Noble Lords will also want to know why we have confined this initiative to registered social landlords, given that there have also been calls for the regulator’s remit to extend to local authorities. Let me explain. We agree with the principle that there should be a single cross-domain regulator for social housing. Obviously, tenants should have a right to expect good housing services no matter who their provider is. We have made it clear that it is our intention that the regulator’s remit should be extended to local authority landlords within two years of it being established. We understand why there are calls to move faster on this, but getting this right will take time, particularly as we need to ensure that regulation supports the principles of the new local authority performance framework.

We have to bear in mind, in particular, that the landscape of social housing has changed significantly. The housing association sector, to its huge credit, has risen to the challenge of providing an increasing proportion of the social housing stock since 1988, with both large-scale voluntary transfers and massive investment in building new homes. Throughout the country, many housing associations are key players in their local communities. But tenants’ experiences have changed too, and this Bill will put tenants at the heart of the new system. The fundamental objectives of the regulator, set out in Clause 88, are wide because the regulator can act only in accordance with his objectives. That means that important issues, which are not the direct responsibility of the regulator—like the supply of new social housing—must be reflected here so that the regulator can take them into account in his work, for example, through setting standards.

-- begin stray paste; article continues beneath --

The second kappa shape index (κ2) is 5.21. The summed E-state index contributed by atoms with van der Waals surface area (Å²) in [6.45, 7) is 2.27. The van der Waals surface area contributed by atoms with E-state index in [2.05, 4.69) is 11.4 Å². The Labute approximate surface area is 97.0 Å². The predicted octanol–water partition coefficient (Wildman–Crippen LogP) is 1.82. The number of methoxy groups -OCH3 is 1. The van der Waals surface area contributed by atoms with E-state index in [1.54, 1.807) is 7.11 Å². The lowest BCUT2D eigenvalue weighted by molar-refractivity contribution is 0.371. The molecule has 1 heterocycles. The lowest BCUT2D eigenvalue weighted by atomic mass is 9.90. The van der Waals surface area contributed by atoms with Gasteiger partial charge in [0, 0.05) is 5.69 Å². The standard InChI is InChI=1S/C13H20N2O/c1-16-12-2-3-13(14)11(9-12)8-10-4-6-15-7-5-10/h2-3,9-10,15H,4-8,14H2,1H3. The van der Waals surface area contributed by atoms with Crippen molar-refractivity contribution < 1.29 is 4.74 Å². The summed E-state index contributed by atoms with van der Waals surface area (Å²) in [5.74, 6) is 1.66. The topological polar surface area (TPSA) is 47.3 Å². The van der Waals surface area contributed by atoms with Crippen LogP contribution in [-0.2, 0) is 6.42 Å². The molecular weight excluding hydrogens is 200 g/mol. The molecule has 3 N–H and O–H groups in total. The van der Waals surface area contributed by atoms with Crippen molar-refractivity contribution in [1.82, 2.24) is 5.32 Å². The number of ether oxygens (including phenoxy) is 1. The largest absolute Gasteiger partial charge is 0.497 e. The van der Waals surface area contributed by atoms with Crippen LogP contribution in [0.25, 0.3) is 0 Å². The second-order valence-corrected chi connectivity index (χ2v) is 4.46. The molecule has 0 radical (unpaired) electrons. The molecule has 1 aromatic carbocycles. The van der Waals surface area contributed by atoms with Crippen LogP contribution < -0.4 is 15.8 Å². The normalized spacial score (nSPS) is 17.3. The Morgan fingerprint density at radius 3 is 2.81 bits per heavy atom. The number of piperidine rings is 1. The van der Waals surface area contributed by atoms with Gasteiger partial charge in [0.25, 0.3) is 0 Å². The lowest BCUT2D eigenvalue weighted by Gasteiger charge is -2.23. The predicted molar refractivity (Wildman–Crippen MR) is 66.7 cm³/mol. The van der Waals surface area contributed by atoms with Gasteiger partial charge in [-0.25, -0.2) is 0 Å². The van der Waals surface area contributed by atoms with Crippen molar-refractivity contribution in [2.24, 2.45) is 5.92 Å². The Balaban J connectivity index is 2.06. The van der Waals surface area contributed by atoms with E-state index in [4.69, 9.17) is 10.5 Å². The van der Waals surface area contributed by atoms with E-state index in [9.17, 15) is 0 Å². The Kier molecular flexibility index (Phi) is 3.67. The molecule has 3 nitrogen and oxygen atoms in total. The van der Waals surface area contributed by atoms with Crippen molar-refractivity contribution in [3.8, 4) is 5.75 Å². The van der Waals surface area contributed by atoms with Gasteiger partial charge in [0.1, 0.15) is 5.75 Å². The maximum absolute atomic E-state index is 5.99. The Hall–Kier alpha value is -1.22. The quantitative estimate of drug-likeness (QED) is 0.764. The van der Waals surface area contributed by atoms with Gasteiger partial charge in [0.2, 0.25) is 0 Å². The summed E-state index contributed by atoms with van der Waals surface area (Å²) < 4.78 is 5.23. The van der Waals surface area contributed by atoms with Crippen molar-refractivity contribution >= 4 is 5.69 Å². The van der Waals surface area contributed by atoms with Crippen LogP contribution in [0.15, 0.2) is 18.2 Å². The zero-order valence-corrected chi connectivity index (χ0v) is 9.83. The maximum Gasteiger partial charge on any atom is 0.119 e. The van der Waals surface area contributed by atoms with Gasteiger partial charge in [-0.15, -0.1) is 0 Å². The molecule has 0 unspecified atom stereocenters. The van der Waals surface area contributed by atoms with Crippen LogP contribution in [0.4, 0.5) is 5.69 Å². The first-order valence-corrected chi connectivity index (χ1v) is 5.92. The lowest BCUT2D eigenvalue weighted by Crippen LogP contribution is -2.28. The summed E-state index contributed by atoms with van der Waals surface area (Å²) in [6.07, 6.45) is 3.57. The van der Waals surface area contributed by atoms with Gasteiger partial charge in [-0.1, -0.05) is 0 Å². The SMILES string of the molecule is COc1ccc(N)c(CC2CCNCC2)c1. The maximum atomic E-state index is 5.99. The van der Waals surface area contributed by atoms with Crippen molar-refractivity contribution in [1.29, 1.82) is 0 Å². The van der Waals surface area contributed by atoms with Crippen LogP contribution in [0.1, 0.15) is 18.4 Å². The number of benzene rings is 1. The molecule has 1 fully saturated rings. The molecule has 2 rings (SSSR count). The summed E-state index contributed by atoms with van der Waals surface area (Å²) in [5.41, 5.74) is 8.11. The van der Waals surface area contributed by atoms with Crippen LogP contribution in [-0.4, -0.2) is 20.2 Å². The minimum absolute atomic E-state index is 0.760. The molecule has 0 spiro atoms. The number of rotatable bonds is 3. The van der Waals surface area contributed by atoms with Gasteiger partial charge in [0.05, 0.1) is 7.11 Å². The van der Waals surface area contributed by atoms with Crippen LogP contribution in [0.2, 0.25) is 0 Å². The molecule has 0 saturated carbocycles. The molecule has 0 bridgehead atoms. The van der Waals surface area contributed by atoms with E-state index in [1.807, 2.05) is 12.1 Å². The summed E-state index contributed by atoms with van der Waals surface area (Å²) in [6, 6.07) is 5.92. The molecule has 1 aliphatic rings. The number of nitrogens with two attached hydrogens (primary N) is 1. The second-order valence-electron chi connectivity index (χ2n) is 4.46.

The new regulator will therefore be tasked with protecting tenants and helping them to have greater choice and influence over matters central to their everyday lives. He will do this primarily through

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setting standards for accommodation, facilities and services in connection with social housing—in Clauses 191 to 196—which will be developed in consultation with landlords, tenants, and a range of other interested bodies, including the Homes and Communities Agency, lenders to the social housing sector, and the Government. Where landlords fail to meet standards, the regulator will have new powers to step in with fines and enforcement measures designed to improve services to tenants.

But we are quite clear that the independence and integrity of landlords is important too, so these powers are balanced against an objective to minimise interference, and behave reasonably, transparently and proportionately—Clause 88(11). The regulator can intervene only when there is a material breach of standards, not a technical breach or an isolated incident. So this is about targeting the regulator’s efforts where they are really needed and can be really effective. Landlords who involve their tenants and deliver good services should in fact see fewer burdens, not more, but poor performers will be subject to a quicker and more targeted regime of sanctions, focused on securing rapid improvements to services.

Enforcement notices will set out to landlords exactly what improvements are expected, and what the consequences will be if improvements are not delivered—Clauses 216 to 224—and the regulator will have power to fine landlords, to award compensation to tenants and, in the worst cases, to require them to employ another organisation to manage their housing.

Let us put ourselves in the shoes of tenants. This means a regulator that sets clear standards on what level of management service tenants can expect from their landlord—for example, the quality of their accommodation and the speed of repairs—publishes clear information on landlord performance against those standards in a form accessible and useful to tenants, listens and responds to tenants’ concerns about systematic breach of standards and uses their evidence to investigate, uses enforcement powers when needed to name, shame and fine landlords, and compensate tenants and gives tenants more opportunity to be involved in management of their own homes—Objective 3.